in-kind and monetary contributions.
"We are thrilled to be named a Code for America City. This initiative asks the important question, 'How can technology make our community better?',” said Sarah Morgan, President of the Benwood Foundation. “When we inspire the brightest tech-minds across the country to focus not on the private sector but the public sector, we can address some of our community's most pressing issues."
“Chattanooga is a natural fit for Code for America. This opportunity will not only complement our city's focus on technology and innovation, it will more importantly connect developers with the resources they need to solve real world problems through open data and civic engagement," said Macon Toledano, Associate Director of Lyndhurst Foundation.
The 2014 class of Fellows will include 31 developers, designers, researchers, and project managers leaving private companies such as ZipCar, Intuit, and Lockheed Martin as well as government organizations such as NASA.
Over 50 cities across the country applied for the Code for America Fellowship this year. The 2014 Code for America Cities include:
Long Beach, CA
San Antonio, TX
San Juan, Puerto Rico
Warwick, RI (in collaboration with the State of Rhode Island)
Past CfA Fellowship Cities include Chicago, Boston, Philadelphia and New Orleans.
To learn more, visit http://codeforamerica.org/2014.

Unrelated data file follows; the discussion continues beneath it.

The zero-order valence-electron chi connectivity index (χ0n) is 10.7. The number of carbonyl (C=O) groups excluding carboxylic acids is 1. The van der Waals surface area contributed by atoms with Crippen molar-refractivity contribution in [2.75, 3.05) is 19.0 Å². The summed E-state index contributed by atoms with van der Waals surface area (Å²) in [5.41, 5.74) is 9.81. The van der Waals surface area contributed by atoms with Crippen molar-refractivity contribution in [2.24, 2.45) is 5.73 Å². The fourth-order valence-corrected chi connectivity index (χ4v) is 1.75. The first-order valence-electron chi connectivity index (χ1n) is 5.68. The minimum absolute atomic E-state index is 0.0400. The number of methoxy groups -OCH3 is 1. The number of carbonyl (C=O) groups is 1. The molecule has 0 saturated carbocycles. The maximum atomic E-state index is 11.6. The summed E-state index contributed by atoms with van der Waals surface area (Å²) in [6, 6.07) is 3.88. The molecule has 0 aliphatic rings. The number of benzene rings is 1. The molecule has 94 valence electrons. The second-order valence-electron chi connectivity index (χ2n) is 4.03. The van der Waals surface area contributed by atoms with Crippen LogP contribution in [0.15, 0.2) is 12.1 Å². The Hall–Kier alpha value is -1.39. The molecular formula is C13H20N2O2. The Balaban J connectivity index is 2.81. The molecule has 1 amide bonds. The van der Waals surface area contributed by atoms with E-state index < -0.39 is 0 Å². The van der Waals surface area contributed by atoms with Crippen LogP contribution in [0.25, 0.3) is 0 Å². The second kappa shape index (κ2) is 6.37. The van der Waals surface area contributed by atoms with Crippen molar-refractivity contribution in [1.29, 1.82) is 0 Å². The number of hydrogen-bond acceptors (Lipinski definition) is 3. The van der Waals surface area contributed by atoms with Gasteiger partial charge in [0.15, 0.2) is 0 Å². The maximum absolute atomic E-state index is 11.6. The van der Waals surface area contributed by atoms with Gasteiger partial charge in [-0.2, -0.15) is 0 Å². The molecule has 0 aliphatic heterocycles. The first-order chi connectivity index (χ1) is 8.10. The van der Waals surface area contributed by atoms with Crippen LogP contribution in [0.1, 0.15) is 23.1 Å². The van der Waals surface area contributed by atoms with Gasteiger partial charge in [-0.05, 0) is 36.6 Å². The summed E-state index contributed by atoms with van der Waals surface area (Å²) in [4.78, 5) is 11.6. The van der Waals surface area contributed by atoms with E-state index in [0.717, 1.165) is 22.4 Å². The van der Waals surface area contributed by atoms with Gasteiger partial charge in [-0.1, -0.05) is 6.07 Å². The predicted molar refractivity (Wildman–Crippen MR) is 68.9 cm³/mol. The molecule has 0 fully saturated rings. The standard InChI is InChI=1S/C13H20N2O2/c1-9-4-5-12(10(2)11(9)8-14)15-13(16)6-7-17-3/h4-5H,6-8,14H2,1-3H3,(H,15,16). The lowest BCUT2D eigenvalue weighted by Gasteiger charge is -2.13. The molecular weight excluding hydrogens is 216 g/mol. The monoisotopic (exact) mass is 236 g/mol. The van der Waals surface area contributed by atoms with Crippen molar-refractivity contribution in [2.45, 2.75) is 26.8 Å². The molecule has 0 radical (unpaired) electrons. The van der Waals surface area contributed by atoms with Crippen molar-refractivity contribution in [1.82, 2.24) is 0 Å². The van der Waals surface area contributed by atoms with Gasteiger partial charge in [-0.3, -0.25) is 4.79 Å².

More Business News
Last Update on April 23, 2014 17:17 GMT
NEW HOME SALES
WASHINGTON (AP) -- The number of Americans buying new homes plummeted in March to the slowest pace in seven months, a sign that real estate's spring buying season is off to a weak start.
The Commerce Department says sales of new homes declined 14.5 percent last month to a seasonally adjusted annual rate of 384,000. That was the second straight monthly decline and the lowest rate since July 2013.
Sales plunged in the Midwest, South and West in March. But they rebounded in the Northeast, where snowstorms in previous months curtailed purchases.
New-home sales have declined 13.3 percent over the past 12 months.
But median sales prices jumped 12.6 percent during the past month to $290,000. That's because new-home buyers in March bought more high-end properties compared to previous months.
COAL DUST RULE
WASHINGTON (AP) -- The Obama administration is cutting the amount of coal dust allowed in coal mines in an effort to help reduce black lung disease.
Top Labor Department officials are unveiling the long-awaited rule Wednesday at an event in Morgantown, W.Va.
Black lung is an irreversible and potentially deadly disease caused by exposure to coal dust. The government estimates that the disease has killed more than 76,000 miners since 1968.
The rule lowers the maximum levels of coal dust in mines. It also increases dust sampling in the mines, and requires coal operators to take immediate action when dust levels are high. The requirements will be phased in over two years.